JOSEPH C. PETROSKY, DIRECTOR VETERANS AFFAIRS & REHABILITATION
THE AMERICAN LEGION DEPARTMENT OF ILLINOIS
SENATE COMMITTEE ON VETERANS AFFAIRS
PREPAREDNESS OF VA HEALTH CARE FOR OUR MILITARY PERSONNEL.RETURNING OPERATION IRAQI FREEDOM AND OPERATION ENDURING FREEDOM
July 6, 2005
Mr. Chairman, The Honorable Senator Barack Obama:
The American Legion and The American Legion Department of Illinois wants to thank the Committee for allowing us to comment on the preparedness of VA health care for our returning Operation Iraqi Freedom and Operation Enduring Freedom military personnel. Many of these personnel coming home are expecting to be discharged at the end of their tours. Many of our returnees are not active duty, but are members of the Reserve and National Guard. They are U.S. veterans by virtue of their Federal service.
Do these Illinois homecoming veterans use the Department of Veterans Affairs Medical Centers? The Department of Veterans Affairs (VA) stated that they are manned and prepared. Some of these facts may show they are not prepared for our returning heroes. We need to also remember that we have seen news reports of many of our troops who have been coming home and asking for health care.
These homecoming veterans have already reported to Veterans Service organizations that they have tried to enroll in VA health care. The Directors of these medical facilities advised that they welcome these veterans with open arms. Many of the medical facilities employees used VA's Priority Categories Enrollment System to screen these veterans for their eligibility. The VA's new enrollment veterans who fall under Priority 8 veterans were turned away. What happened to the two?year free health care period that was implemented by the VA? These veterans are frustrated because they were told that they would be allowed to use VA health care for two years after returning from service.
There are several factors that were working against these homecoming veterans before they went to war. VA has had several studies to determine how to properly utilize their facilities. These studies started with General Accounting Office in the early 1990 to the last Capital Asset Realignment for Enhanced Services (CARES) Options Study conducted by Booz-Allen & Hamilton which completed in June 19, 2001.
The Booz-Allen & Hamilton Executive Summary states:
The result of these study areas yielded many details for consideration. For the purposes of this summary however, there are three important points. They include:
The enrollment demand projections show a peak in about 2004 and then a decline of about 7 percent from today's level (2000-2001) (220,000 enrolled in 2000 vs. 203,000 enrolled in 2010)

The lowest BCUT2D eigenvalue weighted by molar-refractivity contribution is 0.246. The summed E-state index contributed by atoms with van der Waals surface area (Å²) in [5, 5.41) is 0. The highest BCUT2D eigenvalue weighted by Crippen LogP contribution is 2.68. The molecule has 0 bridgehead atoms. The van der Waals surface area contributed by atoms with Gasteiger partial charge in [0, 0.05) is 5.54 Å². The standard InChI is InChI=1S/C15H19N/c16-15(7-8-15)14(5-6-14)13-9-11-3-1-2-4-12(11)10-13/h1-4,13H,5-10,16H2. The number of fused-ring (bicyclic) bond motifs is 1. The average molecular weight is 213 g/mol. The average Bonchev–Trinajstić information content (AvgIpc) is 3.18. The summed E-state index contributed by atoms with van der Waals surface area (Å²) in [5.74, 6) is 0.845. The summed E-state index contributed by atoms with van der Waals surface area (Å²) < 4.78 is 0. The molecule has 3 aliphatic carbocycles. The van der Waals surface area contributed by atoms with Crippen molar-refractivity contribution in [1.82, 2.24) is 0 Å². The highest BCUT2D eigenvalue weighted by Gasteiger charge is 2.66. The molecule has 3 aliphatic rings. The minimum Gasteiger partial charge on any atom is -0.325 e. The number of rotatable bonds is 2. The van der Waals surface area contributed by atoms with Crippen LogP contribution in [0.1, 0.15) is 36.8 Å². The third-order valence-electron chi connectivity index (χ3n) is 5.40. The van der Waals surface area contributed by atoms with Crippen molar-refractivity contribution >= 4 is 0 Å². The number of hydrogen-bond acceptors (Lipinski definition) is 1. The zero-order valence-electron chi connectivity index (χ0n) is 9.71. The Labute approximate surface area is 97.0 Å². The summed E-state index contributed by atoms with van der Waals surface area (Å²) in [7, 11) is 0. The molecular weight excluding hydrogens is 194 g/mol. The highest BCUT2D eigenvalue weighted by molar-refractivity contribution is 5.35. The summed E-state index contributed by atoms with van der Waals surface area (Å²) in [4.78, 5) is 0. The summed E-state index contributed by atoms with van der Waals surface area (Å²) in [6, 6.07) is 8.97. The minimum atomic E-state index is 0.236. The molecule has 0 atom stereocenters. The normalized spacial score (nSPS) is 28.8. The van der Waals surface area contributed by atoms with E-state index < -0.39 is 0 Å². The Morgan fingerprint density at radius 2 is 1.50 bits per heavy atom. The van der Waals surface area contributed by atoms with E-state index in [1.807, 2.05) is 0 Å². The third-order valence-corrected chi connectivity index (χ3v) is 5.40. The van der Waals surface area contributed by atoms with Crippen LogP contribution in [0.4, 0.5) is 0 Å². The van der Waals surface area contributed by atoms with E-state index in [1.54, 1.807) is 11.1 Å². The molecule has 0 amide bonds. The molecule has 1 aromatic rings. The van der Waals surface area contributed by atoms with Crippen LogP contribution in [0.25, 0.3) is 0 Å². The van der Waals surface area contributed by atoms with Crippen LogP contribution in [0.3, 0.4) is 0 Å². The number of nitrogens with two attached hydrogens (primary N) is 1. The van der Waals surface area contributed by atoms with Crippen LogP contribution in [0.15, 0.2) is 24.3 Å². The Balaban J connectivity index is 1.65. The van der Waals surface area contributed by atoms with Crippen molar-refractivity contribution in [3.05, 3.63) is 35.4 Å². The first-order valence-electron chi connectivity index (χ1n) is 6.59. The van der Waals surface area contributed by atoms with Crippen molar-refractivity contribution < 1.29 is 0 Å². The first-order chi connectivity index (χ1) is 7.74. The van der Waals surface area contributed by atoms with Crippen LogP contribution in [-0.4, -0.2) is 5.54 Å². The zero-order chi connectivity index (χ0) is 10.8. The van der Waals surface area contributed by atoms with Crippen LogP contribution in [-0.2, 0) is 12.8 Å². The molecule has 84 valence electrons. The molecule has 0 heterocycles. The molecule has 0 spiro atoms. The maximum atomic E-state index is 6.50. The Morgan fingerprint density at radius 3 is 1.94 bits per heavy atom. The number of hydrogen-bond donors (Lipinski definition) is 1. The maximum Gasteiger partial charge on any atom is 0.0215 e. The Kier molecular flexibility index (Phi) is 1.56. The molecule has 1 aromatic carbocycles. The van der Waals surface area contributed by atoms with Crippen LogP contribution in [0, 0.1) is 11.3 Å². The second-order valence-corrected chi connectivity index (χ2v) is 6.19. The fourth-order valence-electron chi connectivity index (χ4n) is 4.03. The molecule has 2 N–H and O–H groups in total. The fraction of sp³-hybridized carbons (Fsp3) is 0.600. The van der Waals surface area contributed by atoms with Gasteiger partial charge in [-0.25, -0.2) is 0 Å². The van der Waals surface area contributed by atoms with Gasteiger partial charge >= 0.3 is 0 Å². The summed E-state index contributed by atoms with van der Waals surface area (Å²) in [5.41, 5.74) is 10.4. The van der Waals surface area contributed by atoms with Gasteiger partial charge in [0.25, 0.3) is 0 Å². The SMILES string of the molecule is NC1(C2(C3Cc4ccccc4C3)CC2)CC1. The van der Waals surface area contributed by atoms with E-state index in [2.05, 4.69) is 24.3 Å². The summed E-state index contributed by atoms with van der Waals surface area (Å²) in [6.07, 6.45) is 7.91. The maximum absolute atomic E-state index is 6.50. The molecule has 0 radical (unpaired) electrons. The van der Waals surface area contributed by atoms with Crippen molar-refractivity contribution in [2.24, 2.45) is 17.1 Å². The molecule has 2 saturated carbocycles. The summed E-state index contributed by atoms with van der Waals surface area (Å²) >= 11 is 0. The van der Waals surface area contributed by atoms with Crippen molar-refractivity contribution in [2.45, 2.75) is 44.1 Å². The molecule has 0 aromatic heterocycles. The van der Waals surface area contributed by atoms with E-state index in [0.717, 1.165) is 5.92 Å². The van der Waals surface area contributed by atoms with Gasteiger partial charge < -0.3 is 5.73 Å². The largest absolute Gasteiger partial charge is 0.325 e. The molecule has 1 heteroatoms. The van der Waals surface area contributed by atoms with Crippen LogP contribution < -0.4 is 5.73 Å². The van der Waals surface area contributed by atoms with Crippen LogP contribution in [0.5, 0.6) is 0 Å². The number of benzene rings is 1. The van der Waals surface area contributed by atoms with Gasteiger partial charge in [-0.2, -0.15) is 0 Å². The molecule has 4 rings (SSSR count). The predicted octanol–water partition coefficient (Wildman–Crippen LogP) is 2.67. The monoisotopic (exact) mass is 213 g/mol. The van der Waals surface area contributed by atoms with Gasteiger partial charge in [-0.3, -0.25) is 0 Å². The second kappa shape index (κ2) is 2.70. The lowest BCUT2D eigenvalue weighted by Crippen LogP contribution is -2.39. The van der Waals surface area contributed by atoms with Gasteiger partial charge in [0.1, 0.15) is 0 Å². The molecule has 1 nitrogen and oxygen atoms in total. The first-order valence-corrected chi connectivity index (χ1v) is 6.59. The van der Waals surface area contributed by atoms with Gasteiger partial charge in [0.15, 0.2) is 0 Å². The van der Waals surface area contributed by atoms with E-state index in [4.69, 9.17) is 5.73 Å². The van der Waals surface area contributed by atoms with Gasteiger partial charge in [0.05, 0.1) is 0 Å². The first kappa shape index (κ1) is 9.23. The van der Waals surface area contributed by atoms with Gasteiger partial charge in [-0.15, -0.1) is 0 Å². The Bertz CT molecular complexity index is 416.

- An 18 percent decline in Categories 1-6 (from 158,173 enrollees to 130,314 enrollees from 2010).
- An 18 percent increase in Category 7 (from 61,877 enrollees to 72,595 enrollees in 2010)
- Categories 1-6 have highest utilization, composing approximately 95 percent of inpatient population.
- VISN?wide approximately 18.5 percent of veterans are enrolled.
- Because many of VISN 12's facilities are old, they do not meet today's design standards for privacy, accessibility, and usability.
- VISN 12 is segmented into three markets based upon population concentration, distance to VA facilities, and other characteristics.
This characteristics study were:
West Side (now Jesse Brown VAMC) is renovated and services as the single inpatient facility for Chicago (177 beds)
Lakeside inpatient services are discontinued. The property is sold or used in an enhanced use arrangement.
- Hines is renovated, new Blinded Rehab building, SCI renovated, maintains mission
- North Chicago is renovated, DOD sharing or a joint VA-DOD facility
- All four sites continue providing an extensive array of multi-specialty ambulatory care services
We need to consider the health care for our returning troops now. Lakeside is an outpatient clinic for now and operating with just few floors of the building. Westside (Jesse Brown VAMC) was approved and planned for a bed tower with 177 beds. Ground clearing has been completed but construction has not started as yet.
Hines' new Blinded Rehabilitation and Spinal Cord building is now open and ready for homecoming personnel. North Chicago now has a joint venture between DOD and VA.
We must also remember the promises made to our living veterans from all of our other wars and conflicts. Modern medicine is keeping us alive longer and we are not dying out fast enough to suit Congress. Many older veterans of World War II and Korean War were not sick when they returned from service, were successful in life and now are not entitled to get health care due to the lengthy process of qualifying VA Compensation and Pension benefits.
The American Legion will stay ever vigilant, as we are involved in the other CARES decisions for the other VA facilities that veterans are expecting to access.
The American Legion supports mandatory funding legislation for VA health care in the 109th Congress. The American Legion will be closely monitoring the progress of H.R. 515 in the House of Representatives and S. 331 in the Senate.
The Veterans Benefits Administration budget is mandatory; why isn't the Veterans Health Administration treated the same? Both of these budgets support the same heroes who have gone off to war for this nation. Remember, after the parades and victory speeches are over you still have ill and injured veterans trying to continue treatment and rehabilitation to re-enter society.
Mr. Chairman, it is disturbing that the homecoming heroes must wait for treatment when the nation did not wait to send them into harms way.
The American Legion thanks you for the opportunity to comment on this matter.
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